It took me a while to get this blog running properly and I think I should record what I had to do in case I need to refresh my memory sometime. I’ve had plenty of before including one which started out as a statically generated one (in a Python script I hacked together). Things have changed now and I wanted to do something that didn’t have so many tiers to it, just a simple virtually unhackable set of static HTML pages that can be hosted somewhere with a content distribution network.
There are lots and lots of generators out there that will take your Markdown files and compile nicely styled static files from partials so that you don’t need to do any of this on the server side. Among these, Hugo appealed because of its efficiency and speed. I spent a lot of time at the end of last year trying out themes, not all of which are geared toward a personal blog. I knew I wasn’t going to be designing my own theme at this point because by now I know that layout isn’t one of my talents. In the end I went with the Blackburn theme which looked nice and clean as it delivered just what I wanted.
My initial attempt to get this running on my desktop went pretty easily, but the part I thought would be equally easy, hosting it on Github Pages, I never did get working properly. I tried following the step-by-step tutorial on the Hugo site along with the description of how to set things up at my domain registrar Namecheap but everything I tried led either to unresolvable URLs or infinite redirect loops. Part of the problem was that none of the network setup was controlled by me directly, but was being carried out on my behalf in ways I couldn’t see. I think the tutorials were unfortunately not being kept up to date with the current operation of Github Pages along with much of the other pages of advice I could find on the Web.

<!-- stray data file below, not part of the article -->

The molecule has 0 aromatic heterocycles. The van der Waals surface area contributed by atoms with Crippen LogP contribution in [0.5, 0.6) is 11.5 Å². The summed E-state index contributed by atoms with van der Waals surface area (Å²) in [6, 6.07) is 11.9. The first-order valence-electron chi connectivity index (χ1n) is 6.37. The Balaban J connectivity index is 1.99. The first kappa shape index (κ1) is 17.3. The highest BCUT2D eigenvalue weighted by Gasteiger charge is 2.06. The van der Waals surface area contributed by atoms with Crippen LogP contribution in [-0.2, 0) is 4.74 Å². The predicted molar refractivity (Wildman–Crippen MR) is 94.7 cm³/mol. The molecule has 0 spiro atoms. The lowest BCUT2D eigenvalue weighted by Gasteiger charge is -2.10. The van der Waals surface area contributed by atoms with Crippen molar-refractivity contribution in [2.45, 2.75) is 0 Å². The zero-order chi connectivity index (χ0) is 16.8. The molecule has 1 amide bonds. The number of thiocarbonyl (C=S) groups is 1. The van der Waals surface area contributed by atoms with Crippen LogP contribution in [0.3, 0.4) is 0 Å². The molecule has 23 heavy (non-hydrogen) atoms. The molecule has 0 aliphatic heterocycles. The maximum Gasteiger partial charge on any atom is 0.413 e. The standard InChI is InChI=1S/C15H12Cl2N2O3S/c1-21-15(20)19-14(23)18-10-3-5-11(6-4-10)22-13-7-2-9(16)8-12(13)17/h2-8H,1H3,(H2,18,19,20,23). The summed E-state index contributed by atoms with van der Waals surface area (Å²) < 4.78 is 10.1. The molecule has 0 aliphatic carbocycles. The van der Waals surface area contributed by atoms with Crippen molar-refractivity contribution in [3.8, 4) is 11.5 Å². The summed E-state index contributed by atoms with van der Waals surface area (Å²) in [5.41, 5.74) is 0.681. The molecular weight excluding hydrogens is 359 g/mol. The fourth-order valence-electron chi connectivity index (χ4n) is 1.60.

I think it was when I was looking around the hundreds of Hugo issues area in Github I might have first seen mention of free hosting at Netlify as being a less trouble-prone alternative to Github Pages. I set up an account there and got it linked with my Github archive. They support a tool called Victor Hugo which allows them to automate the site generation using node.js and Gulp. I didn’t have too much interest doing this on my workstations, but found that I could just adapt the structure of my working directory to use it on their end (mainly just pushing my content folder below a top-level folder named ‘site’, including the json and js files they need to have in the root of the repository, and incorporating their ‘src’ directory) to get my site building on every git push. I didn’t even have to keep the complicated git subtree stuff that Git Pages wanted.
There were still some hiccups with DNS, but here fortunately Netlify had a good tutorial on what to do on their blog and I was finally able to view my site at the domain I’d purchased (for $0.88 US annually). All that delay was not in vain because it gave me the time to generate some content to start with anyway. Now all I have to do to create a new blog post is to create a template with Hugo
hugo new post\hugo-netlify.md
(having compiled the Hugo source and placed the executable in my path) and then use Atom to edit the Markdown. I can preview what I’m writing by running Hugo as a local server
which renders just about everything except for the parts which require running on an actual host (such as disqus comments). I commit to the master branch and push up to the public repo and the site rebuild takes only a minute or two on Netlify. I like having all my posts tracked in Git and don’t have to worry that a script kiddie will find a zero-day vulnerability in my blogging engine to make their way into a backend database, because there isn’t one. The hosting takes care of all the content distribution via Cloudflare so that the blog makes it out to everyone as quickly as possible without my having to manage anything.comments powered by Disqus